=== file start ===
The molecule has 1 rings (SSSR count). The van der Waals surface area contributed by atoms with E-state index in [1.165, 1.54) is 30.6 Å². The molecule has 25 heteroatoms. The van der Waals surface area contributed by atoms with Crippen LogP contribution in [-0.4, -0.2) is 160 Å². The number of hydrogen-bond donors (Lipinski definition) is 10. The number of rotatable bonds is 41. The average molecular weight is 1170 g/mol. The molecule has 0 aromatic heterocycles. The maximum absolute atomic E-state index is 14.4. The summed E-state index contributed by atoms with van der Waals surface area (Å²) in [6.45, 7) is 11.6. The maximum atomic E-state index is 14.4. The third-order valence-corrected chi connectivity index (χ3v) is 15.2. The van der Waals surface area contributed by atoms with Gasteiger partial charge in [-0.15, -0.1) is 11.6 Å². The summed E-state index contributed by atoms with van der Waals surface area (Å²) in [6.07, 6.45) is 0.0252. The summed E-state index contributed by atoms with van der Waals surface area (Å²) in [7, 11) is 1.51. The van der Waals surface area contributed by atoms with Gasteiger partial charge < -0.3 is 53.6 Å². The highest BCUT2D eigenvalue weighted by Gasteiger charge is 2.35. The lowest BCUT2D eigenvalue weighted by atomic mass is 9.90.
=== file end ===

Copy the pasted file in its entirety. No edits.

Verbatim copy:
The molecule has 1 rings (SSSR count). The van der Waals surface area contributed by atoms with E-state index in [1.165, 1.54) is 30.6 Å². The molecule has 25 heteroatoms. The van der Waals surface area contributed by atoms with Crippen LogP contribution in [-0.4, -0.2) is 160 Å². The number of hydrogen-bond donors (Lipinski definition) is 10. The number of rotatable bonds is 41. The average molecular weight is 1170 g/mol. The molecule has 0 aromatic heterocycles. The maximum absolute atomic E-state index is 14.4. The summed E-state index contributed by atoms with van der Waals surface area (Å²) in [6.45, 7) is 11.6. The maximum atomic E-state index is 14.4. The third-order valence-corrected chi connectivity index (χ3v) is 15.2. The van der Waals surface area contributed by atoms with Gasteiger partial charge in [-0.15, -0.1) is 11.6 Å². The summed E-state index contributed by atoms with van der Waals surface area (Å²) in [6.07, 6.45) is 0.0252. The summed E-state index contributed by atoms with van der Waals surface area (Å²) in [7, 11) is 1.51. The van der Waals surface area contributed by atoms with Gasteiger partial charge < -0.3 is 53.6 Å². The highest BCUT2D eigenvalue weighted by Gasteiger charge is 2.35. The lowest BCUT2D eigenvalue weighted by atomic mass is 9.90.